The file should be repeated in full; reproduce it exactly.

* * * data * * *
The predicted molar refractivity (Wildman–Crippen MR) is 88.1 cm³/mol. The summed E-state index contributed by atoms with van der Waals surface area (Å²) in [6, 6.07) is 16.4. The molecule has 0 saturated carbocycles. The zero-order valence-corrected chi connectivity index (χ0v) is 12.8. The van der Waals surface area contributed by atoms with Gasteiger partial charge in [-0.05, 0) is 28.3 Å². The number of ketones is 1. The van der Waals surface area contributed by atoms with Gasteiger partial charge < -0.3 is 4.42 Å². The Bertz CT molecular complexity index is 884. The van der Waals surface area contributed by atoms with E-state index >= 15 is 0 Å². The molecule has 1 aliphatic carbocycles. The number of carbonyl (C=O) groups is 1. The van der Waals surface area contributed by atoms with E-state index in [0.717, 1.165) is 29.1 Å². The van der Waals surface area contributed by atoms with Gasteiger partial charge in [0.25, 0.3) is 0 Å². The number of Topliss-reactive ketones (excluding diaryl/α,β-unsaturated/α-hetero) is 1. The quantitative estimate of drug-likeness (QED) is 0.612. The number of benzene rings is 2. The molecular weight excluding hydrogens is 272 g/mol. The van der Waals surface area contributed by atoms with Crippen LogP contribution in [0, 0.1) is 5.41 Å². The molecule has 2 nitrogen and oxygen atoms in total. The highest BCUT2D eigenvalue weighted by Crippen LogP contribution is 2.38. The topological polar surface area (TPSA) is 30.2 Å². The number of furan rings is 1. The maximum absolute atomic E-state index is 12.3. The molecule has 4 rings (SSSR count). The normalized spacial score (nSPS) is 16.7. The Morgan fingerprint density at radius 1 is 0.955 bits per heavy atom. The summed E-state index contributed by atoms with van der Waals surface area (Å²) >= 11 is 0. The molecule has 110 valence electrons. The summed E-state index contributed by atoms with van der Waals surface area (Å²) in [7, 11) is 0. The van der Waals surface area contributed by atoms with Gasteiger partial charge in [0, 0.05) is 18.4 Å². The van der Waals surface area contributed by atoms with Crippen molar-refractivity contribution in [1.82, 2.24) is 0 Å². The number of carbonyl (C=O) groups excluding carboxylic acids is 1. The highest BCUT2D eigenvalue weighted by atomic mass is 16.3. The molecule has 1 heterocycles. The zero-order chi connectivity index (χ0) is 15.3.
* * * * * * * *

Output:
The predicted molar refractivity (Wildman–Crippen MR) is 88.1 cm³/mol. The summed E-state index contributed by atoms with van der Waals surface area (Å²) in [6, 6.07) is 16.4. The molecule has 0 saturated carbocycles. The zero-order valence-corrected chi connectivity index (χ0v) is 12.8. The van der Waals surface area contributed by atoms with Gasteiger partial charge in [-0.05, 0) is 28.3 Å². The number of ketones is 1. The van der Waals surface area contributed by atoms with Gasteiger partial charge < -0.3 is 4.42 Å². The Bertz CT molecular complexity index is 884. The van der Waals surface area contributed by atoms with E-state index >= 15 is 0 Å². The molecule has 1 aliphatic carbocycles. The number of carbonyl (C=O) groups is 1. The van der Waals surface area contributed by atoms with E-state index in [0.717, 1.165) is 29.1 Å². The van der Waals surface area contributed by atoms with Gasteiger partial charge in [0.25, 0.3) is 0 Å². The number of Topliss-reactive ketones (excluding diaryl/α,β-unsaturated/α-hetero) is 1. The quantitative estimate of drug-likeness (QED) is 0.612. The number of benzene rings is 2. The molecular weight excluding hydrogens is 272 g/mol. The van der Waals surface area contributed by atoms with Crippen LogP contribution in [0, 0.1) is 5.41 Å². The molecule has 2 nitrogen and oxygen atoms in total. The highest BCUT2D eigenvalue weighted by Crippen LogP contribution is 2.38. The topological polar surface area (TPSA) is 30.2 Å². The number of furan rings is 1. The maximum absolute atomic E-state index is 12.3. The molecule has 4 rings (SSSR count). The normalized spacial score (nSPS) is 16.7. The Morgan fingerprint density at radius 1 is 0.955 bits per heavy atom. The summed E-state index contributed by atoms with van der Waals surface area (Å²) >= 11 is 0. The molecule has 110 valence electrons. The summed E-state index contributed by atoms with van der Waals surface area (Å²) in [7, 11) is 0. The van der Waals surface area contributed by atoms with Gasteiger partial charge in [0, 0.05) is 18.4 Å². The van der Waals surface area contributed by atoms with Crippen molar-refractivity contribution in [1.82, 2.24) is 0 Å². The number of carbonyl (C=O) groups excluding carboxylic acids is 1. The highest BCUT2D eigenvalue weighted by atomic mass is 16.3. The molecule has 1 heterocycles. The zero-order chi connectivity index (χ0) is 15.3.